With payments stretching literally from the cradle to the grave, fringe benefits earned by American workers now account for more than one of every four payroll dollars.

Benefits, many of them tax-free, have been rising faster than wages: a kind of middle-class tax shelter. Unions are scrambling to expand their benefit portfolio, fattening existing fringes and adding new ones covering everything from false teeth to open-heart surgery. Overall, wages have doubled over the past 10 years, while benefits have nearly tripled.

But success has its price, and the piper - in the form of President Carter and his inflation fighters - wants to be paid.

Hardly noticed at first in Carter's new anti-inflation guidelines was the fact that the proposed 7 percent ceiling on wage and benefit increases for next year includes any additional costs of maintaining existing benefits, even if the benefits do not change.

Administration officials, faced with strong union objections and warnings that inflexibility could shatter the whole program, are trying to find ways to modify the benefits rule without bending it too much. But the multibillion-dollar cost of benefits and their impact on inflation remain.

Inflation has made this a major problem, principally in the area of health care, where overall expenditures are rising at an annual rate of 12 percent, faster than the underlying inflation rate.

Another problem is government rules established before the anti-inflation plan was announced last month, including pension-funding requirements under the Employee Retirement Income Security Act (ERISA).

The problem is particularly acute for many of the big unions that will be bargaining for new contracts next year because they have either benefits contracts or severe benefit funding problems!

Except for the Teamsters union, whose ERISA funding requirements could eat up one-third or more of the allowable 7 percent, the cost of maintaining current benefits may not exceed 1 percent of any prospective compensation gain, according to a member of labor economists.

That's because health and pension benefits, while increasing proportionately to wages and wage-related benefits such as vacations, still constitute only about 15 percent of total compensation with variations in individual union contracts and non-union plans.

Thus, a 10 percent increase in a health and pension plan that constitutes 10 percent of an employe's compensation would amount to a 1 percent increase in overall payroll costs.

"But remember," said one sympathetic government official, "that's one-seventh - or 14 percent - of what they can get, and it's real problem for a lot of them."

Moreover, many of the unions that come to the bargaining table early in the year - and thus may set precedents for other unions to follow later in the bargaining round - have the richest roster of benefits.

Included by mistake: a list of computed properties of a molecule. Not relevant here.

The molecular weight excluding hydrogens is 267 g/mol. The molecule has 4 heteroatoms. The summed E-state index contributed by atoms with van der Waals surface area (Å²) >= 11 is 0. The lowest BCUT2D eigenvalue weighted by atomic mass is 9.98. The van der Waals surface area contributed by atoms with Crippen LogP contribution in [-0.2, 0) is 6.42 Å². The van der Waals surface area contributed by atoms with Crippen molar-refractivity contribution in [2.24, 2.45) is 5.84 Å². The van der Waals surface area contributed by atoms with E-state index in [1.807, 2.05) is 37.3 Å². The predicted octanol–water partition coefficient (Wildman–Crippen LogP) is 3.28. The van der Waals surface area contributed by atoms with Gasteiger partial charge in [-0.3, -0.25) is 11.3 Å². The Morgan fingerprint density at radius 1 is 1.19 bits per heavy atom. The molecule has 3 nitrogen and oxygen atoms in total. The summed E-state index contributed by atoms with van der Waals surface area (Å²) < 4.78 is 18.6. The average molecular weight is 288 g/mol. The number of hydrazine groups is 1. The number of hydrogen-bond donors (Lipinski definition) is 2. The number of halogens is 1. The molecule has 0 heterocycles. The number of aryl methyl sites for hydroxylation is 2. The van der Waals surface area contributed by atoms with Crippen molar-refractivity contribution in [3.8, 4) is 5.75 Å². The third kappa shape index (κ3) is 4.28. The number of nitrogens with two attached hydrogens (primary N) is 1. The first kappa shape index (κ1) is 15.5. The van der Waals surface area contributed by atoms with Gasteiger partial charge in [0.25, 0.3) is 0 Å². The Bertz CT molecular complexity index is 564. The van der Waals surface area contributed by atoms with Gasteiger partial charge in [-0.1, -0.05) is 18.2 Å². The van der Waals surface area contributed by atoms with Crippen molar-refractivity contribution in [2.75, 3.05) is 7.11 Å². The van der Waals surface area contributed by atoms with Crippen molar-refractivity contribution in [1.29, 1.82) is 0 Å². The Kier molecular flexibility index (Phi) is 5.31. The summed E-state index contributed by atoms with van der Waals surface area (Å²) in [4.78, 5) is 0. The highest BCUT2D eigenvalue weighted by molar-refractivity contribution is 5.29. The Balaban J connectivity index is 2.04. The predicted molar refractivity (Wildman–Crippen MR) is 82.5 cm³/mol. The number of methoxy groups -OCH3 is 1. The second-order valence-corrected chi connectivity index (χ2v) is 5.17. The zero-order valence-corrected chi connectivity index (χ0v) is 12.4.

For instance, an official in the rubber industry, which will begin negotiations with the United Rubber Workers in March, estimated that 40 percent of all payroll costs go to benefits, including, vacations and holidays.

In the auto industry, which bargains later in the year, a government analysis of the 1976 "Big Three" contract with the United Auto Workers showed that $1 of every $7 won by the union was used to maintain existing benefits. Nearly 1 of every 2 benefit dollars went to financing existing benefits. Nearly 1 of every 2 benefit dollars went to financing existing benefits rather than adding new ones. This year it would be 1 out of 1 if the 7 percent guideline is rigidly enforced, union officials said.

The UAW's problem is compounded this year by the fact that it hasn't renegotiated pensions since ERISA was passed in 1974, and thus still come to grips withits funding requirements. One UAW official estimated that this could mean a 10 percent increase in pension money, without any benefits increase.

For the Teamsters, the problem is even more acute.One official said the union will probably need at least 20 percent more in pension money alone, and others say that may not be enough. In addition, the union has deficiencies in its health plan financing.

Teamsters President Frank E. Fitzsimmons has said that, after plugging funding gaps for existing benefits, there would be next to nothing left for anything else - and made it clear he considers that "unacceptable."

Union critics of the Carter wage-benefit guidelines note their higher costs to maintain existing benefits were excluded from earlier pay ceilings, including the Nixon wage controls in the early 1970s.

While the administration denies that it intends to relax the guidelines to accomodate union objections, officials say it will be administered with "flexibility," leaving the door open to a possible discounting of costs that do nothing more than sustain current benefits.

One official said that, while no decisions have been made, proposals under study could mean some relief for the Teamsters, among others. Another cautioned, however, that a total write-off of such costs would add to inflationary pressures and reward workers with fat benefit plans at the expense of those with leaner ones.

Several sources suggested that the administration may be inclined to bend only enough to keep the program from shattering under one or two early blows from unions that decide the guidelines are so tough they might as well ignore them.

Already the International Association of Machinists, which is bargaining for about 40,000 airline ground crew workers, has said it will pretend they don't exist.

The union signed one contract with a 10-plus percent increase the day after the guidelines were announced.

But even if the benefit cost pass-through problem is resolved, it is considered highly unlikely that the unions will be won over to the program. "There are simply too many other problems," an AFL-CIO official said.